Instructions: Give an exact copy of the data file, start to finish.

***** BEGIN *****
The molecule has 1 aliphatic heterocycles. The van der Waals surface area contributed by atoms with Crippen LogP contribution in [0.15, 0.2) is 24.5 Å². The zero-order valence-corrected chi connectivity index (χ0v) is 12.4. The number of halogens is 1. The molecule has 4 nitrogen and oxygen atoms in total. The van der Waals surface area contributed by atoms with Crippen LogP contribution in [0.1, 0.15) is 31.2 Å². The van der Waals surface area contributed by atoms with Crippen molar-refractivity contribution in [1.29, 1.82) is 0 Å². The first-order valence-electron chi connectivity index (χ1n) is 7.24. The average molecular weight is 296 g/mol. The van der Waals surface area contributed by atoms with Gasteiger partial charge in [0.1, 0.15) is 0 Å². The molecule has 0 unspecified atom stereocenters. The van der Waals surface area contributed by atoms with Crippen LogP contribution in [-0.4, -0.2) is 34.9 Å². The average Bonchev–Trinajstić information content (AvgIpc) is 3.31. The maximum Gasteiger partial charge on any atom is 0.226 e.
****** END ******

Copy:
The molecule has 1 aliphatic heterocycles. The van der Waals surface area contributed by atoms with Crippen LogP contribution in [0.15, 0.2) is 24.5 Å². The zero-order valence-corrected chi connectivity index (χ0v) is 12.4. The number of halogens is 1. The molecule has 4 nitrogen and oxygen atoms in total. The van der Waals surface area contributed by atoms with Crippen LogP contribution in [0.1, 0.15) is 31.2 Å². The van der Waals surface area contributed by atoms with Crippen molar-refractivity contribution in [1.29, 1.82) is 0 Å². The first-order valence-electron chi connectivity index (χ1n) is 7.24. The average molecular weight is 296 g/mol. The van der Waals surface area contributed by atoms with Gasteiger partial charge in [0.1, 0.15) is 0 Å². The molecule has 0 unspecified atom stereocenters. The van der Waals surface area contributed by atoms with Crippen LogP contribution in [-0.4, -0.2) is 34.9 Å². The average Bonchev–Trinajstić information content (AvgIpc) is 3.31. The maximum Gasteiger partial charge on any atom is 0.226 e.